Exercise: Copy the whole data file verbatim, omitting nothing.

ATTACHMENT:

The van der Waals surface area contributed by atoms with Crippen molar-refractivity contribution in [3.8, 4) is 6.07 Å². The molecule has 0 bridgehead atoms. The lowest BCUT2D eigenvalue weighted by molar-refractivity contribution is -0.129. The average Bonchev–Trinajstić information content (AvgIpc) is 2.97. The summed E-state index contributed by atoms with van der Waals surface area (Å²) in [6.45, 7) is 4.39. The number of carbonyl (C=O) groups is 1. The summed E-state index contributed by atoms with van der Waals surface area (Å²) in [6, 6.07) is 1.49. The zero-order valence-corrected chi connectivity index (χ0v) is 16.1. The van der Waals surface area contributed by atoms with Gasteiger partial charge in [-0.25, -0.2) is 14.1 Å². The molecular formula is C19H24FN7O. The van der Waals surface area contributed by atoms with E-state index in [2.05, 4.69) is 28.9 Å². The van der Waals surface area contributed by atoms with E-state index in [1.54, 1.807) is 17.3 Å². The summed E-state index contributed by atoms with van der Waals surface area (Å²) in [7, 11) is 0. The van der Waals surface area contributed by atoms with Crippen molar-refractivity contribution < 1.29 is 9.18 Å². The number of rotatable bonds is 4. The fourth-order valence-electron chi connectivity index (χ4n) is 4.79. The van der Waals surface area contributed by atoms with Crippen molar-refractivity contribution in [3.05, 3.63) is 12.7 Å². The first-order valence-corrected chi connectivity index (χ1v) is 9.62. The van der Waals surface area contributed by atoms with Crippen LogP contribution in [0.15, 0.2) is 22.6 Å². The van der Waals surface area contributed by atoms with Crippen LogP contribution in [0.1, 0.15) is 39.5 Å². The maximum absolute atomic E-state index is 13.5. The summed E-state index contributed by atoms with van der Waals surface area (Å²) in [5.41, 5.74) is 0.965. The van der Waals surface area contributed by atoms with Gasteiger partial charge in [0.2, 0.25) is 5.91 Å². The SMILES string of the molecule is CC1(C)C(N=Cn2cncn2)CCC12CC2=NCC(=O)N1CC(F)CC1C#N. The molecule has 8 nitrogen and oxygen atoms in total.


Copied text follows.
The van der Waals surface area contributed by atoms with Crippen molar-refractivity contribution in [3.8, 4) is 6.07 Å². The molecule has 0 bridgehead atoms. The lowest BCUT2D eigenvalue weighted by molar-refractivity contribution is -0.129. The average Bonchev–Trinajstić information content (AvgIpc) is 2.97. The summed E-state index contributed by atoms with van der Waals surface area (Å²) in [6.45, 7) is 4.39. The number of carbonyl (C=O) groups is 1. The summed E-state index contributed by atoms with van der Waals surface area (Å²) in [6, 6.07) is 1.49. The zero-order valence-corrected chi connectivity index (χ0v) is 16.1. The van der Waals surface area contributed by atoms with Gasteiger partial charge in [-0.25, -0.2) is 14.1 Å². The molecular formula is C19H24FN7O. The van der Waals surface area contributed by atoms with E-state index in [2.05, 4.69) is 28.9 Å². The van der Waals surface area contributed by atoms with E-state index in [1.54, 1.807) is 17.3 Å². The summed E-state index contributed by atoms with van der Waals surface area (Å²) in [7, 11) is 0. The van der Waals surface area contributed by atoms with Crippen molar-refractivity contribution < 1.29 is 9.18 Å². The number of rotatable bonds is 4. The fourth-order valence-electron chi connectivity index (χ4n) is 4.79. The van der Waals surface area contributed by atoms with Crippen molar-refractivity contribution in [3.05, 3.63) is 12.7 Å². The first-order valence-corrected chi connectivity index (χ1v) is 9.62. The van der Waals surface area contributed by atoms with Crippen LogP contribution in [0.15, 0.2) is 22.6 Å². The van der Waals surface area contributed by atoms with Crippen LogP contribution in [0.1, 0.15) is 39.5 Å². The maximum absolute atomic E-state index is 13.5. The summed E-state index contributed by atoms with van der Waals surface area (Å²) in [5.41, 5.74) is 0.965. The van der Waals surface area contributed by atoms with Gasteiger partial charge in [0.2, 0.25) is 5.91 Å². The SMILES string of the molecule is CC1(C)C(N=Cn2cncn2)CCC12CC2=NCC(=O)N1CC(F)CC1C#N. The molecule has 8 nitrogen and oxygen atoms in total.